HC Deb 26 May 1881 vol 261 c1318

asked the Secretary of State for India, Whether he can state the grounds, actuarial or other, on which a sum of £12,500 was given to Sir Donald Stewart and Sir Frederick Roberts, in commutation of an annuity of £1,000 a-year respectively awarded to these two officers, it being the fact, as stated in recognised works of reference, that Sir Donald Stewart is about eight years older than Sir Frederick Roberts?


Sir, I did not state that the sum of £12,500 had been given to Sir Frederick Roberts and Sir Donald Stewart as the exact commutation of the pension of £1,000 a-year granted to them. What I stated, I believe, was that legal difficulties having arisen with regard to these officers' pensions of £1,000'a-year, pending their tenure of commands in India, it was decided to make an alternative offer to them, and that they had been finally offered either £1,000 a-year at the expiration of their term of service, or a lump sum, which I said was in both cases in excess of what the actuarial value of £1,000 a-year, if now calculated, would have been. When pensions from the India Office are commuted the interest is calculated at 5 per cent, and at that rate of interest the actuarial equivalent of the pension of £1,000 a-year to a person of Sir Frederick Roberts' age would have been £11,892. At 4 per cent it would have been £13,153. It was considered, on the whole, desirable to offer these officers a lump sum intermediate between the value on these two calculations. Of course I am perfectly aware that Sir Donald Stewart, being older than Sir Frederick Roberts, the sum he received is more largely in excess of the commuted value of the pension than that received by Sir Frederick Roberts.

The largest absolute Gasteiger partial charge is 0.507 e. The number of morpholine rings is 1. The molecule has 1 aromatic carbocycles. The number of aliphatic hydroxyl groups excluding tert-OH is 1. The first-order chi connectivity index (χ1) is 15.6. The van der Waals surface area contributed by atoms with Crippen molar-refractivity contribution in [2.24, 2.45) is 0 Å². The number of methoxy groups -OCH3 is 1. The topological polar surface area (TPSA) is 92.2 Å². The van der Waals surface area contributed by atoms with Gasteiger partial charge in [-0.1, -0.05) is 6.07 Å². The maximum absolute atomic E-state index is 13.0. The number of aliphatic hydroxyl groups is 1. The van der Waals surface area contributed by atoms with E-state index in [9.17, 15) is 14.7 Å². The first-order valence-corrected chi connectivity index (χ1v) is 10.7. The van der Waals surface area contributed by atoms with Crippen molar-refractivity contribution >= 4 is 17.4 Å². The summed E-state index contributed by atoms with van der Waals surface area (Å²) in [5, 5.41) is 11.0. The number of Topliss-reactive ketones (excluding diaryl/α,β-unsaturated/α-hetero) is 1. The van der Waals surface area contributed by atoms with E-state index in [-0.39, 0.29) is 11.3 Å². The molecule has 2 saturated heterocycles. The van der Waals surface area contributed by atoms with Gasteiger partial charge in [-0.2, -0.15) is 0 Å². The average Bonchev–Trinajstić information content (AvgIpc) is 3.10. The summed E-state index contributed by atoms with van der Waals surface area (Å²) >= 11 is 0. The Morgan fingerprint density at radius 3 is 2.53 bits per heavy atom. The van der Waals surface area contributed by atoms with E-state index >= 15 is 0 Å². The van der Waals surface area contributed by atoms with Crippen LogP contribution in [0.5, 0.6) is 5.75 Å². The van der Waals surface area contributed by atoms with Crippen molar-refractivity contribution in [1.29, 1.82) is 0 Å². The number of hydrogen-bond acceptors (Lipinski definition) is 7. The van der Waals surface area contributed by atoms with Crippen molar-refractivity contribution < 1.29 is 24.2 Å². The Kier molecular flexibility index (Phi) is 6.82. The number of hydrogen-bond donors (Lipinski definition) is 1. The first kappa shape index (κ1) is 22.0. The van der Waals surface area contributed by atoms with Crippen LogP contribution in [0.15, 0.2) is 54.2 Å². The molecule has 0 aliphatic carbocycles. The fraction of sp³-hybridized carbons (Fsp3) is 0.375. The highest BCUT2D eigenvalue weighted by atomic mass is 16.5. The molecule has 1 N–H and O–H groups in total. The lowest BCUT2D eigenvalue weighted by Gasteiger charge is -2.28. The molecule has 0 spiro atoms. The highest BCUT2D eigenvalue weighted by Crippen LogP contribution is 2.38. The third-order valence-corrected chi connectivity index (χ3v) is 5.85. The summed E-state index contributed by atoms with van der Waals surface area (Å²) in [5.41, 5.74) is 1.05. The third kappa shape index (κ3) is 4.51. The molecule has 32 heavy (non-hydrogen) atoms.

Perhaps the noble Lord will inform the House what was the actuarial value of the pension of Sir Donald Stewart?


I cannot now say.